LACKAWANNA COUNTY, Pa. — When the pandemic began, many of us worked from home, and that created new cybersecurity concerns.
Now, with Russia invading Ukraine, experts say protecting your cyberspace is even more important.
Michael Pickreign knows computers.
"I've been in this work since I was in my early teens," he said.
And since the start of the pandemic, the president of Tech42 in Dunmore says protection is more important than ever.
"Employers were telling their employees, take your computer and your monitor off your desk and go home," Pickreign said. "In the last 18 months, the threat level has increased so dramatically."
Pickreign says cybersecurity is like keeping the doors and windows to your home locked. With Russia's invasion of Ukraine, scammers may use the crisis as a way to get into your online house.
"One of the things we're seeing is phishing emails with things that are related to things that are going on in Ukraine. 'Donate here. Provide help here.'"
Phishing involves a scammer sending an email, pretending to be from a company, for example, to get your information.
"This is the new organized crime of our generation," Pickreign said. "As a threat actor, if I can convince you to give me access, well, I'm past all the defensive measures."
Nelson Wood, with Tech 42, showed us an email supposedly from HR asking for bank information.
"One of our customers received this email from somebody," he said.
The email showed poor punctuation and grammar, which is one sign of a phishing scam.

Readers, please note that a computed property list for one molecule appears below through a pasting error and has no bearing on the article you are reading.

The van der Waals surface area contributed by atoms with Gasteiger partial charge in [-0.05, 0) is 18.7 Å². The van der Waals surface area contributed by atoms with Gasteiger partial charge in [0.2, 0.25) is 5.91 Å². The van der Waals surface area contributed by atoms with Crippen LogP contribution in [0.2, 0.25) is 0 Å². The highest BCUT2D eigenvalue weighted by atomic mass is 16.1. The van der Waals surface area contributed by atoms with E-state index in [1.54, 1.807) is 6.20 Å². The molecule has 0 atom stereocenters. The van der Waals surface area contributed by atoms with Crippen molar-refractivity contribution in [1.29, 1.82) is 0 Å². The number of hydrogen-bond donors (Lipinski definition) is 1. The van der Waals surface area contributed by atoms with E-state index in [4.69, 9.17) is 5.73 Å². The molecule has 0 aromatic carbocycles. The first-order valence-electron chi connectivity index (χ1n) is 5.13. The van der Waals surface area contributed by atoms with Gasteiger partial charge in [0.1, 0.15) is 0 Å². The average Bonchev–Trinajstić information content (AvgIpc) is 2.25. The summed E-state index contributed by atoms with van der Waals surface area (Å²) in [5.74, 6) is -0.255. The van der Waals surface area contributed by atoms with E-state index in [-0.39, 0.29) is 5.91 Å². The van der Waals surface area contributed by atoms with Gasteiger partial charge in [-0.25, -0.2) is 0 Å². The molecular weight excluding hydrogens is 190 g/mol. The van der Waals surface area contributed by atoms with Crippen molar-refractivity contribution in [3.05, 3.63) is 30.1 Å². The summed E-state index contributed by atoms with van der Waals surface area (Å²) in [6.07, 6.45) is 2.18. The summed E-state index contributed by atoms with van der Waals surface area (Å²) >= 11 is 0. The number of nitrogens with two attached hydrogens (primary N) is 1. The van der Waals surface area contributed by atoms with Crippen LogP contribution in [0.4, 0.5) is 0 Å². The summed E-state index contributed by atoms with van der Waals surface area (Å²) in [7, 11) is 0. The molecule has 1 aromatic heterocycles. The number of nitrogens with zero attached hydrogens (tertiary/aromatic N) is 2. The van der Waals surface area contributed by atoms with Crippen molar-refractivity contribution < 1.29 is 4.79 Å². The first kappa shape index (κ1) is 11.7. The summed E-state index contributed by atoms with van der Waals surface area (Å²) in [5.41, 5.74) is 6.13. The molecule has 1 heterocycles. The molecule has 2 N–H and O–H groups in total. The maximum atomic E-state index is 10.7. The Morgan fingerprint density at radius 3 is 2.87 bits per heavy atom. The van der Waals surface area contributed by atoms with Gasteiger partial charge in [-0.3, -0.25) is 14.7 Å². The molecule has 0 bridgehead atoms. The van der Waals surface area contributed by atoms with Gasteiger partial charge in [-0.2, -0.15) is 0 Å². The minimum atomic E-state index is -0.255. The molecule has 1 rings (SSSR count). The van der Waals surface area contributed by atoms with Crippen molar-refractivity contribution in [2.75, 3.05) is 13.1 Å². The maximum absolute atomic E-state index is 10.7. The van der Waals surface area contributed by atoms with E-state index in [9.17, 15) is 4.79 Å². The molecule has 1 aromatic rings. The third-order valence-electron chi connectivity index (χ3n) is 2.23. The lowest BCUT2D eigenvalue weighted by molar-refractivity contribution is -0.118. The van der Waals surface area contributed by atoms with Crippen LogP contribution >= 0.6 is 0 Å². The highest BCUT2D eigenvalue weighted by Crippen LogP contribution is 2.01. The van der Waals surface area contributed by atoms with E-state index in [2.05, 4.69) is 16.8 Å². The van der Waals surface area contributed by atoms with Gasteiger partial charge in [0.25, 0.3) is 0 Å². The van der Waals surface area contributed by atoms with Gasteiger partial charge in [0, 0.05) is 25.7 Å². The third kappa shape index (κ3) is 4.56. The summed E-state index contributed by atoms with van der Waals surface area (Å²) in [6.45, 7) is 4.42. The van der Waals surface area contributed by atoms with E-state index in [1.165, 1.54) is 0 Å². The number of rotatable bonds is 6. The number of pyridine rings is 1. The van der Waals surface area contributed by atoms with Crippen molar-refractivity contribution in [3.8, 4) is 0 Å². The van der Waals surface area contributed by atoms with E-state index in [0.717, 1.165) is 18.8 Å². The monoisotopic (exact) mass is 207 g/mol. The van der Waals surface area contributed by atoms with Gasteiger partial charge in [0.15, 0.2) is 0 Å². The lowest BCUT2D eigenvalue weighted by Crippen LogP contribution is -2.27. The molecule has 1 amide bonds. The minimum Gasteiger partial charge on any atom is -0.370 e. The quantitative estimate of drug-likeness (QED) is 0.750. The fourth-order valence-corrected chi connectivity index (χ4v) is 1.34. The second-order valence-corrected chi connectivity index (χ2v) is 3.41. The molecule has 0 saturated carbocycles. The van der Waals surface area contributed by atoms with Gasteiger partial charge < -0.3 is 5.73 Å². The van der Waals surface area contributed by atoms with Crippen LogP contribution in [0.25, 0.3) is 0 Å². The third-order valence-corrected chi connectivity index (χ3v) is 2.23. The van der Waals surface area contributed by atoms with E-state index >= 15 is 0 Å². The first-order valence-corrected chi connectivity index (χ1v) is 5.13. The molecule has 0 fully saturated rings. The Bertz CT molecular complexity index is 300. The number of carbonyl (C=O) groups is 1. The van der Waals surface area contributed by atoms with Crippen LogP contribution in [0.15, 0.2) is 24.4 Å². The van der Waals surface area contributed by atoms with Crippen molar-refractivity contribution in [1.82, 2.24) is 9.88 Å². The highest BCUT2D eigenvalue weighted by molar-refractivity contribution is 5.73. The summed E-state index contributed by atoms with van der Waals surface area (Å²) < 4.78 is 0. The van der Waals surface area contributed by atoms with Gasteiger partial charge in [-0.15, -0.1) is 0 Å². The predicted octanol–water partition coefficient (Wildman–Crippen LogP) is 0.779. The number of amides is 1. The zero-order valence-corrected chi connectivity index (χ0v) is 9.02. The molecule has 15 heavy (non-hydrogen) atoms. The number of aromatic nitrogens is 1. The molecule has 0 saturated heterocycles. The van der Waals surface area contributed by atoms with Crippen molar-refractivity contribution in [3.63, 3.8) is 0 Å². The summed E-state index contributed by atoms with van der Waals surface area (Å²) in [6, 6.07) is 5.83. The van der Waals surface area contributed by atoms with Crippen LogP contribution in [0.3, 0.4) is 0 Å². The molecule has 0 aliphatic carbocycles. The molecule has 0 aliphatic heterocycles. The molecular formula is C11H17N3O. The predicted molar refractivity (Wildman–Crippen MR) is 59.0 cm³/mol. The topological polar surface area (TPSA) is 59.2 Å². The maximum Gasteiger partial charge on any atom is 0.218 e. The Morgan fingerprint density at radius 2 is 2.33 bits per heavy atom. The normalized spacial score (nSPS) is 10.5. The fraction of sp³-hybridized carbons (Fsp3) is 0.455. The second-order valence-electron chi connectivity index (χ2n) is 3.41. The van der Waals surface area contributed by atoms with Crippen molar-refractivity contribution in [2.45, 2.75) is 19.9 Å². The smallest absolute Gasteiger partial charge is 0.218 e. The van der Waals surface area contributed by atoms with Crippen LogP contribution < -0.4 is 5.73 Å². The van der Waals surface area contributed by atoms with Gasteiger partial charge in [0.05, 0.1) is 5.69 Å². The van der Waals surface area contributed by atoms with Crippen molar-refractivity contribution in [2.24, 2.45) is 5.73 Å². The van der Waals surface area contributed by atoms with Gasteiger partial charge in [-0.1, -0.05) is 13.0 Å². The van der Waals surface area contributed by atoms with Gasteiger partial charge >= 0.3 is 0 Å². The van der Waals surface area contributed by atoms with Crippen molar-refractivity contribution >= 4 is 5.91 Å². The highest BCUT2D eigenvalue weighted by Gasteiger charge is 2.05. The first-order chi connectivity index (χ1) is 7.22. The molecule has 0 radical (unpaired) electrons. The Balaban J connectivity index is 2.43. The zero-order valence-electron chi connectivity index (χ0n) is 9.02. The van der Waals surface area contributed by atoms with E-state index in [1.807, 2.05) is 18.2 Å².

Experts say clues like that, as well as strange links within an email, can help you spot a scam.
"Even if you think, man, this has got to be legit, no," Pickreign said. "If you ordered something from Amazon, open your web browser and go to Amazon directly and log in."
Other good cyber hygiene habits include strong passwords and backing up important files offline. And be sure to keep your antivirus program up to date.
"Whenever there's a new threat, they're releasing, basically, the new version of the vaccine, right? To be able to prevent it."
Another good line of defense is having multi-factor authentication. For example, when you sign in on your computer, it will prompt a text message to your phone. And then, you have to enter the code given on your phone to verify it's you. On Facebook, you can find this option by going to settings, choosing security and login, and opting for two-factor authentication.
For more tips on cyber hygiene, click here.
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